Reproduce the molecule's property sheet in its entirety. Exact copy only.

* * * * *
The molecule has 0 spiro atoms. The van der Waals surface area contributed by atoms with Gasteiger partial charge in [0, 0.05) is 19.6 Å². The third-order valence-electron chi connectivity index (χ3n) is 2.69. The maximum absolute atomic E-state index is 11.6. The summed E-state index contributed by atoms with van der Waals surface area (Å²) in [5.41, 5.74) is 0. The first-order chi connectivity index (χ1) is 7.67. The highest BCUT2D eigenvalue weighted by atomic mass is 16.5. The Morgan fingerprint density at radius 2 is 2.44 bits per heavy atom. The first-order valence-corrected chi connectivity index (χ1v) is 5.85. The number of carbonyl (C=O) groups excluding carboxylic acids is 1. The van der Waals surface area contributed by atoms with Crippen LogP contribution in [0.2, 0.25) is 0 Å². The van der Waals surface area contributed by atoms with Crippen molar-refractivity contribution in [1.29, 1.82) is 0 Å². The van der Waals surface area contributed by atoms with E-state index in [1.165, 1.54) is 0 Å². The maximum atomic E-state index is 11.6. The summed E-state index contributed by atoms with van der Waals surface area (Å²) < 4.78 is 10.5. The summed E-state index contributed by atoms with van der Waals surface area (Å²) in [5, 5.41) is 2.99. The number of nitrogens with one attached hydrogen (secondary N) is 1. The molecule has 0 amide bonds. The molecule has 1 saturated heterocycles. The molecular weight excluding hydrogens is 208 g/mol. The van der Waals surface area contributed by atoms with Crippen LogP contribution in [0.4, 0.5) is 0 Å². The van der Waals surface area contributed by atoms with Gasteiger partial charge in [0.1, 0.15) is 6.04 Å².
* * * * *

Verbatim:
The molecule has 0 spiro atoms. The van der Waals surface area contributed by atoms with Gasteiger partial charge in [0, 0.05) is 19.6 Å². The third-order valence-electron chi connectivity index (χ3n) is 2.69. The maximum absolute atomic E-state index is 11.6. The summed E-state index contributed by atoms with van der Waals surface area (Å²) in [5.41, 5.74) is 0. The first-order chi connectivity index (χ1) is 7.67. The highest BCUT2D eigenvalue weighted by atomic mass is 16.5. The Morgan fingerprint density at radius 2 is 2.44 bits per heavy atom. The first-order valence-corrected chi connectivity index (χ1v) is 5.85. The number of carbonyl (C=O) groups excluding carboxylic acids is 1. The van der Waals surface area contributed by atoms with Crippen LogP contribution in [0.2, 0.25) is 0 Å². The van der Waals surface area contributed by atoms with Crippen molar-refractivity contribution in [1.29, 1.82) is 0 Å². The van der Waals surface area contributed by atoms with E-state index in [1.165, 1.54) is 0 Å². The maximum atomic E-state index is 11.6. The summed E-state index contributed by atoms with van der Waals surface area (Å²) < 4.78 is 10.5. The summed E-state index contributed by atoms with van der Waals surface area (Å²) in [5, 5.41) is 2.99. The number of nitrogens with one attached hydrogen (secondary N) is 1. The molecule has 0 amide bonds. The molecule has 1 saturated heterocycles. The molecular weight excluding hydrogens is 208 g/mol. The van der Waals surface area contributed by atoms with Crippen LogP contribution in [0.4, 0.5) is 0 Å². The van der Waals surface area contributed by atoms with Gasteiger partial charge in [0.1, 0.15) is 6.04 Å².